Nanofluidic technology

Nanofluidics is defined as the study and application of fluid flow in and around structures with features that measure less than 100 nm (1 nm = 10-9 m) in one or more directions. Fluids confined in these structures exhibit physical behaviours not observed in larger structures, such as those of micrometre dimensions and above.

Nanofluidics is becoming a major field of research and has been applied in microfluidic systems allowing for DNA manipulation, protein separation, sample pre-concentration and single molecule detection. The majority of current nanofluidic research is intended for bioengineering and biotechnology applications.1

Abionic succeeded in bringing together nanoengineering, biochemical and medical sciences, and to develop an unparalleled nanofluidic technology-based platform to offer patients the fastest point-of-care testing solutions using principles of traditional capture ELISAs.

Figure 1. Integration of a fluorescent immunoassay (cross-section through a nanofluidic biosensor)
Figure 1

Homogeneous nanofluidic immunoassays rely on the enhanced bimolecular interactions occurring inside the nanochannel.

Analytes bound to fluorescent detecting antibodies are captured with very high efficiency on the reading area of the sensor.

A washing step is not needed as the surface over volume ratio is extremely high, and non-specific background is negligible.

Figure 2 shows the dose-dependent increase of fluorescent signal in the kinetic measurements of the ferritin in biosensors.

In less than two minutes the kinetic curves reach mass transfer equilibrium for all doses spanning the clinically relevant range needed to perform iron deficiency diagnostics.2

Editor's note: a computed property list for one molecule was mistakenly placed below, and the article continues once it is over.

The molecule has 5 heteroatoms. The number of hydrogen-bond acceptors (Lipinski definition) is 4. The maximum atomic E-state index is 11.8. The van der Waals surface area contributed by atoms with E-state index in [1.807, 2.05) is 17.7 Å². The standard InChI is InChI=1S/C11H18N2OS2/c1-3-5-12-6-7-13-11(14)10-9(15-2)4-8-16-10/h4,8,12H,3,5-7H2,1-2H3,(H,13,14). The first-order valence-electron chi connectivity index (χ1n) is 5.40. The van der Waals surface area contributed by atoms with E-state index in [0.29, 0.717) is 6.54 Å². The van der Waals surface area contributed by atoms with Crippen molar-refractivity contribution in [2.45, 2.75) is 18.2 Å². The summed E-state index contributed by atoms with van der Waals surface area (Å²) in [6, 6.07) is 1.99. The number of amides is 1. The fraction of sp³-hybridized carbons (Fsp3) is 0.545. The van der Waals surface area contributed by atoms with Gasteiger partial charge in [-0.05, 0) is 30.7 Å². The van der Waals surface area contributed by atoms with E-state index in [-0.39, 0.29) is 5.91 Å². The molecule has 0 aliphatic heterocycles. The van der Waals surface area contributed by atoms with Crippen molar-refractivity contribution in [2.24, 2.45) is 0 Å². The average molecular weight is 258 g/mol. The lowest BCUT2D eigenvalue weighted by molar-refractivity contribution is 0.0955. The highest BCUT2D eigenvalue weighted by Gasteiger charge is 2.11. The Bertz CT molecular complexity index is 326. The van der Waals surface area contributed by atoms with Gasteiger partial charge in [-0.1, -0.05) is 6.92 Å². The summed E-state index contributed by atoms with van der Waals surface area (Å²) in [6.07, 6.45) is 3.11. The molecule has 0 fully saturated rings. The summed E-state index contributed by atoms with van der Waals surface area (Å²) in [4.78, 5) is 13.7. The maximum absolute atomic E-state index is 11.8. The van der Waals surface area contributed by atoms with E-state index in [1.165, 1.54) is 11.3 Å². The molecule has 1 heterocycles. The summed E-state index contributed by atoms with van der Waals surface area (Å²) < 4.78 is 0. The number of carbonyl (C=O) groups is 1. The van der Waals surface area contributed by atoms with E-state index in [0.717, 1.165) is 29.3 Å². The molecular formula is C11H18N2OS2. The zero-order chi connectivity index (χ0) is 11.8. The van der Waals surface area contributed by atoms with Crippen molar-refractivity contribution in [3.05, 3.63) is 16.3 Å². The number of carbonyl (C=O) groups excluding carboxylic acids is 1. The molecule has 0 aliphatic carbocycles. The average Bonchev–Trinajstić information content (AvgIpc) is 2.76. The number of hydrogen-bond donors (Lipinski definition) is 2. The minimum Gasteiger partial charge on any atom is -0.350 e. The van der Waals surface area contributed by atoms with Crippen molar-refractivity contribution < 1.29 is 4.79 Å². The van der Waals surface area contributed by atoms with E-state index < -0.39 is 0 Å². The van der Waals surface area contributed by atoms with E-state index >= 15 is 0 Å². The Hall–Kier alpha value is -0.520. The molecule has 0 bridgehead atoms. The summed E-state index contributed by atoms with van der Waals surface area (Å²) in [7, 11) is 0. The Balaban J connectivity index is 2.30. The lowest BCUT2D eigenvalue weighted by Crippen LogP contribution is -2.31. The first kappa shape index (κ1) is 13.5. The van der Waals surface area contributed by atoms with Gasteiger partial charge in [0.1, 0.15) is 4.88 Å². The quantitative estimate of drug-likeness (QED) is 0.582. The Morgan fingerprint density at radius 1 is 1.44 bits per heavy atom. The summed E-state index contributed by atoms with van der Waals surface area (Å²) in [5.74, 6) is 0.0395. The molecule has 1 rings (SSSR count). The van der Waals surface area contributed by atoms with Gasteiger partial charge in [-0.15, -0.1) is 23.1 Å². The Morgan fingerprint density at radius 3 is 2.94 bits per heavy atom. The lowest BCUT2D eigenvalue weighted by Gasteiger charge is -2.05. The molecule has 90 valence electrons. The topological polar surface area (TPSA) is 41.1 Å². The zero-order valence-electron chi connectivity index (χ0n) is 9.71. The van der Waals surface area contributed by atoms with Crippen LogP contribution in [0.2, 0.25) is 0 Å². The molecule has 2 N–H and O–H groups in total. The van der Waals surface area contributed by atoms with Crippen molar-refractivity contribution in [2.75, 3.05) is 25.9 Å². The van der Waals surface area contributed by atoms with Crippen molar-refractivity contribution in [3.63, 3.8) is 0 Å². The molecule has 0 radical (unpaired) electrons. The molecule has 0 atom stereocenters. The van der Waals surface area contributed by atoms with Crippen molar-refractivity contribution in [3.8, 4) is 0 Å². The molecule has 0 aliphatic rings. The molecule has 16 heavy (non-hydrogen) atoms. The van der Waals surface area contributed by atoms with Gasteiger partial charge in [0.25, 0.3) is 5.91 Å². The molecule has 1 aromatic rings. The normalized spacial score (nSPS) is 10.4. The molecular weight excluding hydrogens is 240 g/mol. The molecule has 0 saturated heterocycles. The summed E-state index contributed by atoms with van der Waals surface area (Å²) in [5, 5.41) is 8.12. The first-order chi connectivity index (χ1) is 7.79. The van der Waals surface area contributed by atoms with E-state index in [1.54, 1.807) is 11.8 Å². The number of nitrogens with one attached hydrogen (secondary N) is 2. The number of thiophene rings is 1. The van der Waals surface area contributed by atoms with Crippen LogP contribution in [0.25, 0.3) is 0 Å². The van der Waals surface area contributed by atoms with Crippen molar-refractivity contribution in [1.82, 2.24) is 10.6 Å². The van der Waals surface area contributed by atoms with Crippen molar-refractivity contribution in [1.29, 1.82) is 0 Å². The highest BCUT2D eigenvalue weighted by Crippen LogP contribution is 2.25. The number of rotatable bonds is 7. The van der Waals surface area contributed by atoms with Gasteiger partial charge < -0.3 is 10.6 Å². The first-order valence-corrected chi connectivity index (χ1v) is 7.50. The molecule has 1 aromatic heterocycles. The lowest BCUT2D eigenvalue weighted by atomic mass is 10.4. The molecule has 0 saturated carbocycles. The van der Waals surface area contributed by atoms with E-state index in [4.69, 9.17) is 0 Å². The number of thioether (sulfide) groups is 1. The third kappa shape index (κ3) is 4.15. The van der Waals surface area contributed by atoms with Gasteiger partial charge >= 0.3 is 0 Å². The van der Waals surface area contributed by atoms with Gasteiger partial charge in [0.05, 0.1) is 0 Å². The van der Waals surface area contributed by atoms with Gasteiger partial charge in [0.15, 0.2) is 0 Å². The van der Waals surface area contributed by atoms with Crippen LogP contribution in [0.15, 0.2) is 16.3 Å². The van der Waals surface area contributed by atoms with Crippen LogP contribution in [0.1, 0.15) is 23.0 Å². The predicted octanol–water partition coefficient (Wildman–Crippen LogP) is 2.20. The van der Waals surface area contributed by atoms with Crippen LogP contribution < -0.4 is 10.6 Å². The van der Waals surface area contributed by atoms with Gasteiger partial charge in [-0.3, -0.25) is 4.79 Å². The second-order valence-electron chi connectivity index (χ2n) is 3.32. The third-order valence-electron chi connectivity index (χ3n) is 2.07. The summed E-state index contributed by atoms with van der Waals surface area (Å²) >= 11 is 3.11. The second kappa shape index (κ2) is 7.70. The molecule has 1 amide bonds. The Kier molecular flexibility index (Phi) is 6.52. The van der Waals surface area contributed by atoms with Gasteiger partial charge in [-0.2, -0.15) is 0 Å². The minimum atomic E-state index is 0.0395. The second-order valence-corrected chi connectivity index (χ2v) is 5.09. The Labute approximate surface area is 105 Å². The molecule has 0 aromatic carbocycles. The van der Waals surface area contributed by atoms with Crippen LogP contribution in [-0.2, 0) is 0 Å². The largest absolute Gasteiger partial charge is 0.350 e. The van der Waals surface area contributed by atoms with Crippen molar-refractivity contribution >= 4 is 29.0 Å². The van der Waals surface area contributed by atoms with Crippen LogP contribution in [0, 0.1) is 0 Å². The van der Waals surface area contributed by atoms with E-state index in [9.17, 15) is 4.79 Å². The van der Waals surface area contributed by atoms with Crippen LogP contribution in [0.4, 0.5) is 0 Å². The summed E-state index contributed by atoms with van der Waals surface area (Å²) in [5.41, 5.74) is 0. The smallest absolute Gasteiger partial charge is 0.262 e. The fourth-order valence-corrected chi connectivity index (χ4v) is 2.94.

Figure 2. Signal uptake of ferritin versus assay time for various ferritin concentrations spanning the clinically relevant range in nanofluidic biosensors.

A rapid signal uptake is observed in the abioSCOPE® device once the sample is deposited onto the capsule containing the sensors. Figure 2 shows a dose-dependent signal increase over time.

A plateau is reached after approximately 90 seconds, demonstrating the ultra-fast binding reaction between the capture area and the targeted analyses present at very low concentration.

Figure 2

References 1) Durand, N.; Biomolecular Diffusion in Nanofluidics. EPFL, Lausanne, 2010.2) Putallaz L, Sprunger Y van den Bogaard P, “Nanofluidic technology enables decentralized and rapid diagnostic testing”, Poster presented at the 2nd Swiss POCT Symposium, 2018

Analytical performances

Novel nanofluidic allergy (IgE) assay versus a reference method: a real-world comparison

A pivotal study published by Rothlisberger, S et al. demonstrated that the diagnostic decision taken by allergy expert was the same in 94.6 percent of the cases when the IgE serologic assays were performed on the abioSCOPE® device versus a reference laboratory method. This study demonstrated the clinical utility of Abionic's point-of-care IgE solutions to revolutionise the diagnosis workup of patients suffering from allergic disease.3